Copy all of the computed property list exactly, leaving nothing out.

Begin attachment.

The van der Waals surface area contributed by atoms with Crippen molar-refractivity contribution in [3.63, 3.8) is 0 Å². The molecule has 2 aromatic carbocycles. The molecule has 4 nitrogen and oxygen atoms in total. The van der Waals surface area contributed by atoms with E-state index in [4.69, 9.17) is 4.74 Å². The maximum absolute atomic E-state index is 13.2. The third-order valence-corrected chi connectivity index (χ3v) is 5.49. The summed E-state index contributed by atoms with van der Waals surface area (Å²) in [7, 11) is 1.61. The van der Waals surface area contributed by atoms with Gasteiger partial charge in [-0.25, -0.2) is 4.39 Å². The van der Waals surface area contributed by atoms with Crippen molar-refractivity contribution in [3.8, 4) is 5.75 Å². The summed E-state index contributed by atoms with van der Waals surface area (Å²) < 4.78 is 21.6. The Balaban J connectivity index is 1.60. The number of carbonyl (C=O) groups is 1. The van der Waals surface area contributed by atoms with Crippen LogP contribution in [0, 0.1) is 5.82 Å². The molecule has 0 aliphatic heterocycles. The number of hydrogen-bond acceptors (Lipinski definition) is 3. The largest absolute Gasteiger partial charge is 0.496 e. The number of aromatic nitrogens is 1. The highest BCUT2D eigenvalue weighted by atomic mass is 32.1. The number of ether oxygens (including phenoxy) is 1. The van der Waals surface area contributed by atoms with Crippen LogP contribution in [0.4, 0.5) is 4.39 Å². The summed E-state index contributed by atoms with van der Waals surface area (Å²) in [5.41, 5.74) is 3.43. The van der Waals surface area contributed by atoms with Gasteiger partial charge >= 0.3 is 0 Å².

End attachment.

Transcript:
The van der Waals surface area contributed by atoms with Crippen molar-refractivity contribution in [3.63, 3.8) is 0 Å². The molecule has 2 aromatic carbocycles. The molecule has 4 nitrogen and oxygen atoms in total. The van der Waals surface area contributed by atoms with E-state index in [4.69, 9.17) is 4.74 Å². The maximum absolute atomic E-state index is 13.2. The third-order valence-corrected chi connectivity index (χ3v) is 5.49. The summed E-state index contributed by atoms with van der Waals surface area (Å²) in [7, 11) is 1.61. The van der Waals surface area contributed by atoms with Gasteiger partial charge in [-0.25, -0.2) is 4.39 Å². The van der Waals surface area contributed by atoms with Crippen molar-refractivity contribution in [3.8, 4) is 5.75 Å². The summed E-state index contributed by atoms with van der Waals surface area (Å²) < 4.78 is 21.6. The Balaban J connectivity index is 1.60. The number of carbonyl (C=O) groups is 1. The van der Waals surface area contributed by atoms with Crippen LogP contribution in [0, 0.1) is 5.82 Å². The molecule has 0 aliphatic heterocycles. The number of hydrogen-bond acceptors (Lipinski definition) is 3. The largest absolute Gasteiger partial charge is 0.496 e. The number of aromatic nitrogens is 1. The highest BCUT2D eigenvalue weighted by atomic mass is 32.1. The number of ether oxygens (including phenoxy) is 1. The van der Waals surface area contributed by atoms with Crippen LogP contribution in [0.4, 0.5) is 4.39 Å². The summed E-state index contributed by atoms with van der Waals surface area (Å²) in [5.41, 5.74) is 3.43. The van der Waals surface area contributed by atoms with Gasteiger partial charge >= 0.3 is 0 Å².